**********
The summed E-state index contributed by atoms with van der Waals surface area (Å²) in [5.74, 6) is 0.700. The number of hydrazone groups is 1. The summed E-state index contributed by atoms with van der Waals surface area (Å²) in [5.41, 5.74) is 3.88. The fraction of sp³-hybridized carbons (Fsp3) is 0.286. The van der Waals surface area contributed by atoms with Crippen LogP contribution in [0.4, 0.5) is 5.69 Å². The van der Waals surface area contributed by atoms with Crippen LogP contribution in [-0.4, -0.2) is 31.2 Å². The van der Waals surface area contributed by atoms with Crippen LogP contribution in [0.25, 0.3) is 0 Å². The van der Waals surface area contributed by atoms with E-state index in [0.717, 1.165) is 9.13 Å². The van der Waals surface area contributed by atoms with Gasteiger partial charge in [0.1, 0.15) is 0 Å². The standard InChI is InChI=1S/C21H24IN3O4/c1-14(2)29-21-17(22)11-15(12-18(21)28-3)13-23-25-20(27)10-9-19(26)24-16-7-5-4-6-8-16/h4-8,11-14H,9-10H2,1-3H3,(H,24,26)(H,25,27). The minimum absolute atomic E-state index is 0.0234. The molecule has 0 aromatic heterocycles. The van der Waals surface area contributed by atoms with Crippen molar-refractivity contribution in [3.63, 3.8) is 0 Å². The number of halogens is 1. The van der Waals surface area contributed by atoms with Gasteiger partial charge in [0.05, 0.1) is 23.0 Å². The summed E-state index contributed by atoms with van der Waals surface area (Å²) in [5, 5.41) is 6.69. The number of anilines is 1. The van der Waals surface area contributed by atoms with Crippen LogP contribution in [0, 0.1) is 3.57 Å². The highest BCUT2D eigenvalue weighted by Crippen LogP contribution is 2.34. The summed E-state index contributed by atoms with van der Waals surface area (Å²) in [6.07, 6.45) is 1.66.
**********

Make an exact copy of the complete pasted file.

The summed E-state index contributed by atoms with van der Waals surface area (Å²) in [5.74, 6) is 0.700. The number of hydrazone groups is 1. The summed E-state index contributed by atoms with van der Waals surface area (Å²) in [5.41, 5.74) is 3.88. The fraction of sp³-hybridized carbons (Fsp3) is 0.286. The van der Waals surface area contributed by atoms with Crippen LogP contribution in [0.4, 0.5) is 5.69 Å². The van der Waals surface area contributed by atoms with Crippen LogP contribution in [-0.4, -0.2) is 31.2 Å². The van der Waals surface area contributed by atoms with Crippen LogP contribution in [0.25, 0.3) is 0 Å². The van der Waals surface area contributed by atoms with E-state index in [0.717, 1.165) is 9.13 Å². The van der Waals surface area contributed by atoms with Gasteiger partial charge in [0.1, 0.15) is 0 Å². The standard InChI is InChI=1S/C21H24IN3O4/c1-14(2)29-21-17(22)11-15(12-18(21)28-3)13-23-25-20(27)10-9-19(26)24-16-7-5-4-6-8-16/h4-8,11-14H,9-10H2,1-3H3,(H,24,26)(H,25,27). The minimum absolute atomic E-state index is 0.0234. The molecule has 0 aromatic heterocycles. The van der Waals surface area contributed by atoms with Crippen molar-refractivity contribution in [3.63, 3.8) is 0 Å². The number of halogens is 1. The van der Waals surface area contributed by atoms with Gasteiger partial charge in [0.05, 0.1) is 23.0 Å². The summed E-state index contributed by atoms with van der Waals surface area (Å²) in [5, 5.41) is 6.69. The number of anilines is 1. The van der Waals surface area contributed by atoms with Crippen LogP contribution in [0, 0.1) is 3.57 Å². The highest BCUT2D eigenvalue weighted by Crippen LogP contribution is 2.34. The summed E-state index contributed by atoms with van der Waals surface area (Å²) in [6.07, 6.45) is 1.66.